At least two dozen American Airlines flights were grounded on 28 April, Tuesday evening, due to a mass app issue causing the iPads used by pilots to simultaneously crash.
The outage caused significant delays to the flights as the pilots' iPads held the crucial flight plans required to make the journey.
"The pilot told us when they were getting ready to take off, the iPad screens went blank, both for the captain and co-pilot, so they didn't have the flight plan," Toni Jacaruso, a passenger on American flight #1654 from Dallas to Austin, told Quartz.
"The pilot came on and said that his first mate's iPad powered down unexpectedly, and his had too, and that the entire 737 fleet on American had experienced the same behaviour," said passenger Philip McRell, who was also on flight #1654. "It seemed unprecedented and very unfamiliar to the pilots."
The passengers were told they could choose to leave the flight and find alternative routes to their destinations, as the flights would not be leaving until the problem was solved, and at least one passenger complained that the air conditioning was not switched on in the cabin while the plane was waiting on the tarmac.
American Airlines told USA Today that the iPad glitch was caused by a software app glitch that could only be fixed by connecting to the internet.
"In some cases, the flight has had to return to the gate to access a Wi-Fi connection to fix the issue. We apologise for the inconvenience to our customers," said American Airlines director of corporate communications Andrea Huguely.
"We are working to have them on the way to their destination as soon as possible."
In 2013, American Airlines decided to go paperless, replacing the heavy paper-based reference materials that pilots routinely carried in heavy flight bags with iPad-based "electronic flight bags" created by Jeppesen, a unit of Boeing Digital Aviation.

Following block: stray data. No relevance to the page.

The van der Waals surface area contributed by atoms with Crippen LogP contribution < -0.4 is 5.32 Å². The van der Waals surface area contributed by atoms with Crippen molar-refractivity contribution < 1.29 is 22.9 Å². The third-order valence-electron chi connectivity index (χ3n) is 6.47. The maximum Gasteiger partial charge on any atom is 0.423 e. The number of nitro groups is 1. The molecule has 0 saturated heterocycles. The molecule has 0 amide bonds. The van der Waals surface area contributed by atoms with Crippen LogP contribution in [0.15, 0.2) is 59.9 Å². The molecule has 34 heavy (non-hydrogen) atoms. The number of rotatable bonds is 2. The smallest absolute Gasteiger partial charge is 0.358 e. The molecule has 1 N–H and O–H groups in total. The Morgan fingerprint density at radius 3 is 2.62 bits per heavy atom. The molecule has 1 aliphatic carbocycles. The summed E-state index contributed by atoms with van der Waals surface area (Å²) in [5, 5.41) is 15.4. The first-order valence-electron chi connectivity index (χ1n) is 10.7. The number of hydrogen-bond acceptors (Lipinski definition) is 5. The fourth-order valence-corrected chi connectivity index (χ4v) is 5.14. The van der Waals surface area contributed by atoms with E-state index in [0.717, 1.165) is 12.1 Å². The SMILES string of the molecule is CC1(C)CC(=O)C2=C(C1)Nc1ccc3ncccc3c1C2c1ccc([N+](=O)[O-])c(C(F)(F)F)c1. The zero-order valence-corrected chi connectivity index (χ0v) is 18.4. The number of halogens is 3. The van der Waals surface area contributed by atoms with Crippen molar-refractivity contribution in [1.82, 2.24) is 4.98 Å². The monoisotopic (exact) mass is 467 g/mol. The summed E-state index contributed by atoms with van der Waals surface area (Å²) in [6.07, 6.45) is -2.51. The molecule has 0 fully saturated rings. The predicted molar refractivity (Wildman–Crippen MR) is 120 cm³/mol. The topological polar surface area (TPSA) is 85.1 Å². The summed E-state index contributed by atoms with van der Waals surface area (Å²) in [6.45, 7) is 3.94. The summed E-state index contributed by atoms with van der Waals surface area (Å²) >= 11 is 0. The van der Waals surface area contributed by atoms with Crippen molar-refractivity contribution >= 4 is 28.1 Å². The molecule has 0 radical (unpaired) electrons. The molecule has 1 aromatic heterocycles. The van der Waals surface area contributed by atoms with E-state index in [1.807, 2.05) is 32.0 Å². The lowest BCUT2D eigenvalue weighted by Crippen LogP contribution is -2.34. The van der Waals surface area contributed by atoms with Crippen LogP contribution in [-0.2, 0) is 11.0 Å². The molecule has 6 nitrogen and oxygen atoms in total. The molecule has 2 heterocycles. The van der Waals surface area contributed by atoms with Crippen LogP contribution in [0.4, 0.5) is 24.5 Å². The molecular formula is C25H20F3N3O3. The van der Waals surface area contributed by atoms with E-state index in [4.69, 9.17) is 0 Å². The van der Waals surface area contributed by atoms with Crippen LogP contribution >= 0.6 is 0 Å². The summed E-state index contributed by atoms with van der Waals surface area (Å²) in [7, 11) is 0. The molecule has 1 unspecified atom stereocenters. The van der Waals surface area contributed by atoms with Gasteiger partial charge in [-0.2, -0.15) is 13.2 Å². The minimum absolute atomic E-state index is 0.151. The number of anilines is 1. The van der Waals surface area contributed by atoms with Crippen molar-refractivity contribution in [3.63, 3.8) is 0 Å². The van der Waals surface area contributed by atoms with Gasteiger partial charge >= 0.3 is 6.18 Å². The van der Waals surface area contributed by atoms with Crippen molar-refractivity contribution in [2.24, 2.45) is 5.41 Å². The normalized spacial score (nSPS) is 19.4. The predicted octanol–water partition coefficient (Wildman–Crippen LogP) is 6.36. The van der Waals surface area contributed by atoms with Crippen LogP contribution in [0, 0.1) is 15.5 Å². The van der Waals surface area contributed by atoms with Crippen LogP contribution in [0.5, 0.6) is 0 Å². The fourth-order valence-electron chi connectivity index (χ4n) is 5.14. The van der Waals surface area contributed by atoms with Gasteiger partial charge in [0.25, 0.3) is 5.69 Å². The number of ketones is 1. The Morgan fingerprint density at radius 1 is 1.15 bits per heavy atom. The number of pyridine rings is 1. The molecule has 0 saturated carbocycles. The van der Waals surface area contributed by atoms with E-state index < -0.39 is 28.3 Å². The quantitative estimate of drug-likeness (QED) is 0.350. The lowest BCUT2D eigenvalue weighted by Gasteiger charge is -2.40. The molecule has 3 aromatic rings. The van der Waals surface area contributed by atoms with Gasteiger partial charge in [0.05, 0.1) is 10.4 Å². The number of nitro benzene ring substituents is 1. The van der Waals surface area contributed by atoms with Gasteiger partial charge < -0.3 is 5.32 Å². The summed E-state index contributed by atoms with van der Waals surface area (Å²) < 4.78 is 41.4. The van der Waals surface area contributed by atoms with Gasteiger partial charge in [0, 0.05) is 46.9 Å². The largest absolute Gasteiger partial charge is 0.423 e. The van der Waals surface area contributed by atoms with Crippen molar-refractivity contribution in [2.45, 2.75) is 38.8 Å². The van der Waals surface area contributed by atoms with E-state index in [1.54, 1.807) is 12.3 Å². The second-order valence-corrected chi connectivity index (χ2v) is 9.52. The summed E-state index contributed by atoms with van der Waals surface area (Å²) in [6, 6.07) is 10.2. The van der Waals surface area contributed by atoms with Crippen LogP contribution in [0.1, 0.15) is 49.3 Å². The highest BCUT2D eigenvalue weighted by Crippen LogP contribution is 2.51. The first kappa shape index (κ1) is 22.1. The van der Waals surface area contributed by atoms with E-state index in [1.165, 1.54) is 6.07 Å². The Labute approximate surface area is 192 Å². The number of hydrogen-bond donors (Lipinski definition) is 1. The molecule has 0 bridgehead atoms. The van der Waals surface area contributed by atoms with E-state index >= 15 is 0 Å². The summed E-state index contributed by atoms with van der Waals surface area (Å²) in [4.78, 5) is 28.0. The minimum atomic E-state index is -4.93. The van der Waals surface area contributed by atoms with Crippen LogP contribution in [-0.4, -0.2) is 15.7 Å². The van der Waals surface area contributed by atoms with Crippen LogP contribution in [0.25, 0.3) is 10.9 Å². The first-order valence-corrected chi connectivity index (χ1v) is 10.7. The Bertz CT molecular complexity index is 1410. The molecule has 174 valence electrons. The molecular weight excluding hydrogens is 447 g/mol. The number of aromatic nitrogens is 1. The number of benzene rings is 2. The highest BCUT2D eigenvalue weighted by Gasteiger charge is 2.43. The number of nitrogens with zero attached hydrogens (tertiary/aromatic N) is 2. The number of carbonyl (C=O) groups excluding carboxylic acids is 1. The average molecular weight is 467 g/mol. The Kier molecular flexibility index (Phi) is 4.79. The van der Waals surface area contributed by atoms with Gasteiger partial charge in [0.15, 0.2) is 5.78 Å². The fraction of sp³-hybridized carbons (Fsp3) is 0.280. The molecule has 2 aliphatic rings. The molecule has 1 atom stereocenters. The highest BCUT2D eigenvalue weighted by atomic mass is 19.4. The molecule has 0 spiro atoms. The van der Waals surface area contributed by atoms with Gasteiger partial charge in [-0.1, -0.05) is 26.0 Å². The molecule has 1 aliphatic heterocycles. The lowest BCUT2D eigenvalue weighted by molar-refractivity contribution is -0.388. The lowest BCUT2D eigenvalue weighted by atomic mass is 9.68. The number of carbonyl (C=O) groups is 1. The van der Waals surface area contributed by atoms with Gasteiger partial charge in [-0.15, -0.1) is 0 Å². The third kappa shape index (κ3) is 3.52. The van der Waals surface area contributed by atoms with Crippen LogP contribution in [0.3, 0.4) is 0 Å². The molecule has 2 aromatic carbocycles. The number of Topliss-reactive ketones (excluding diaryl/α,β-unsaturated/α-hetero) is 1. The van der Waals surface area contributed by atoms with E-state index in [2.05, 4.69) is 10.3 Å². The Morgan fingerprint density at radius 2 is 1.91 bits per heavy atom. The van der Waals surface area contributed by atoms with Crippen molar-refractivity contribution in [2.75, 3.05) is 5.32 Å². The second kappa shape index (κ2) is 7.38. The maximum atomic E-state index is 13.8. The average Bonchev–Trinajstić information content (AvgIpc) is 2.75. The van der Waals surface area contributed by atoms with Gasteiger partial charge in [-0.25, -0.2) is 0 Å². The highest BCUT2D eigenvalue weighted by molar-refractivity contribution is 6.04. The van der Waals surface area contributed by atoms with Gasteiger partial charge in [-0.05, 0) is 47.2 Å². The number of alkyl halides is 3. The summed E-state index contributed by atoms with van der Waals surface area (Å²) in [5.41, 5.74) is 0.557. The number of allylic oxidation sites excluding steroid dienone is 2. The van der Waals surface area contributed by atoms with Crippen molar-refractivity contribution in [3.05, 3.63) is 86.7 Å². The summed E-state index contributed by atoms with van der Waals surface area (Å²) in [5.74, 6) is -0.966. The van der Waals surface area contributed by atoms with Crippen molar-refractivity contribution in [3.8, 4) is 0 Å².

"Removing the kitbag from all of our planes saves a minimum of 400,000 gallons and $1.2 million of fuel annually based on current fuel prices," American Airlines' Vice President for Safety and Operations Performance David Campbell said at the time.
"Additionally, each of the more than 8,000 iPads we have deployed to date replaces more than 3,000 pages of paper previously carried by every active pilot and instructor. Altogether, 24 million pages of paper documents have been eliminated."
The airline has also found that giving its pilots iPads enables air traffic control and the pilots to make revisions to flight paths much more quickly electronically rather than on paper.
There have been increasing security concerns recently about the possibility of hackers attacking the Wi-Fi networks on planes as more airlines seek to offer the service to their passengers.
It is likely that the pilot iPads are secured, but it opens up the question - by going paperless and relying on computers and software, are we adding risk to the airline industry, rather than increasing safety and productivity?